Arlean and Willie Peat

The first time I met Arlean and Willie Peat it was because their neighbor Ted Pullen introduced me. I don’t think they would have said anything to me had I showed up alone. As it was, all I got was a sideways look and a “Don’t make no never-mind,” from Arlean when I asked if I could come photograph on their farm as they lived and worked.

I never got a lot closer to understanding Arlean and her motives than that, and it shows in the photos I made of her.

For many visits over many months, that was the only sentence I heard, over and over, as I photographed their lives. In other words, I never knew if they put up with me only to keep from hurting Ted’s feelings, if they somehow enjoyed having me around and therefore didn’t run me off the place, or if they honestly didn’t care either way. The only time she epressed a desire was when she asked me not to photograph in her kitchen. That was both a heartbreak to me, because her kitchen showed the hard life they led, and a bit of a relief, because I took it to mean that she was okay with me photographing everywhere else on the farm – a conclusion that I was admittedly stretching to reach.

Both Willie and Arlean clearly loved Ted Pullen, who not only stopped by frequently to visit and check on them, but also lent his more modern farm equipment, his know-how and his kindness to their effort to squeeze a living out of 80 acres of Bootheel floodplain land using mostly hand tools – and one early 1950s John Deere tractor that was broken much of the time. Ted did his farm work and at least some of theirs every year, and it may have been what kept them from going under.

I eventually had some more relaxed conversation with Willie, who liked smoke breaks in the shade. But neither Arlean nor Willie showed much interest in the prints I brought back, and they weren’t eager to talk about their past – or their present, for that matter.

When I returned to the Bootheel in the early 2000s, both Willie and Arlean Peat had passed, buried in the Pullen Family Cemetery just down the street – among the people who supported them in life.

Their farm was quickly sold and was plowed under. Ted would have liked to buy that land, but it went to larger operators, almost all of whom are white.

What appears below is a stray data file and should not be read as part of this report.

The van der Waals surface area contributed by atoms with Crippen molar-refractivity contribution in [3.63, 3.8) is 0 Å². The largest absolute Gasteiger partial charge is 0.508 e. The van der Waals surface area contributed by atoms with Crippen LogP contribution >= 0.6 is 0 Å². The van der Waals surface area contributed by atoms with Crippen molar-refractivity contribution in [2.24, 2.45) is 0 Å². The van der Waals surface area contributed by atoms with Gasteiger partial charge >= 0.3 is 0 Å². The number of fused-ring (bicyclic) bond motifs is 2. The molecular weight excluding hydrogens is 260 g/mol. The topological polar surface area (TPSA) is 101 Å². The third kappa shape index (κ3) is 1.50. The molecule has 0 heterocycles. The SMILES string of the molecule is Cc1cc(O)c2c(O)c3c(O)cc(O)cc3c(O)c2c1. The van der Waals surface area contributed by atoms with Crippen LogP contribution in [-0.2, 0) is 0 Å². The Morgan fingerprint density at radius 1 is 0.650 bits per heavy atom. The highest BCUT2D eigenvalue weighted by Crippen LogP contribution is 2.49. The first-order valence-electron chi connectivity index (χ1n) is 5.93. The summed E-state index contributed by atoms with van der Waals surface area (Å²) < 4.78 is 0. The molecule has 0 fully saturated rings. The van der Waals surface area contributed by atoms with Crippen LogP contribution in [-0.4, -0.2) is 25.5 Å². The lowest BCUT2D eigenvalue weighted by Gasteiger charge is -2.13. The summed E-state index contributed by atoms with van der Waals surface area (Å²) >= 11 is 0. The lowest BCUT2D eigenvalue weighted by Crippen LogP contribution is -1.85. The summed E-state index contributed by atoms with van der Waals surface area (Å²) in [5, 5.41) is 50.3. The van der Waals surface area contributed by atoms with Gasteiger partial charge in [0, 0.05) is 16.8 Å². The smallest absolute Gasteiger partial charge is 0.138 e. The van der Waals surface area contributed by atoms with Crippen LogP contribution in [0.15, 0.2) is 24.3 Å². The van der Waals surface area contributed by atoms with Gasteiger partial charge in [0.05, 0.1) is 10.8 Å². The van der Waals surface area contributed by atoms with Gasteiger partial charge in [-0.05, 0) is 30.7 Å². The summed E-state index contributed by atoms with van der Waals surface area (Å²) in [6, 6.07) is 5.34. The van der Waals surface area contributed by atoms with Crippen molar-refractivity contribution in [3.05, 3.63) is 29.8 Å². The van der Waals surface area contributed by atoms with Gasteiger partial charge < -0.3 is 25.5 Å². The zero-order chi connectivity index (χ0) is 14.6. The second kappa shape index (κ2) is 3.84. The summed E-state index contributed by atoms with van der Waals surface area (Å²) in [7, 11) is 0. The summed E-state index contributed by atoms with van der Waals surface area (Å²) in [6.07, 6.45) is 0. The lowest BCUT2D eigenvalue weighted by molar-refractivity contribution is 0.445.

Why photography?

In a world of overwhelming data, powerful statistical tools, wonderous data visualization and an army of people generating words to precisely dissect any issue, why would anyone mess around with something as ambiguous and non-literal as a still photograph?

The answer is in the question. Some photographs – the ones we remember – give us something visceral at first look, but then complicate your life as you keep looking. In other words, there’s an ambiguity in photographs, a non-literalness, that keeps us on edge. That edge is where we learn about the world we look at. That goes for the photographer, too. Maybe especially for the photographer.

Let me tell you a story about a photograph I made as one of many visits over several years in the 1990s to the three-generation Richardson farm near New Madrid, Missouri. The picture is of Grethel “Mama Gert” Richardson sitting in her wheelchair in her kitchen while one of her granddaughters brushes her hair. It’s not a great photograph, but it had lessons for me. Mama Gert spent most of her time in her kitchen, leaving only when she wheeled herself into the adjacent living room to watch TV. In the words of her grandson Justin, “Mama Gert ran that farm from her kitchen. It was control central.” That kitchen was spectacularly orderly and worn. I brought my biases to that kitchen when I was photographing, worrying that a picture that showed the wear of that kitchen would embarrass Mama Gert. So I was a little apprehensive when I brought back to her, as I always did, 8 x 10 prints of the photos I had made during the previous visit. I worried that she would feel disrespected if I showed her worn kitchen.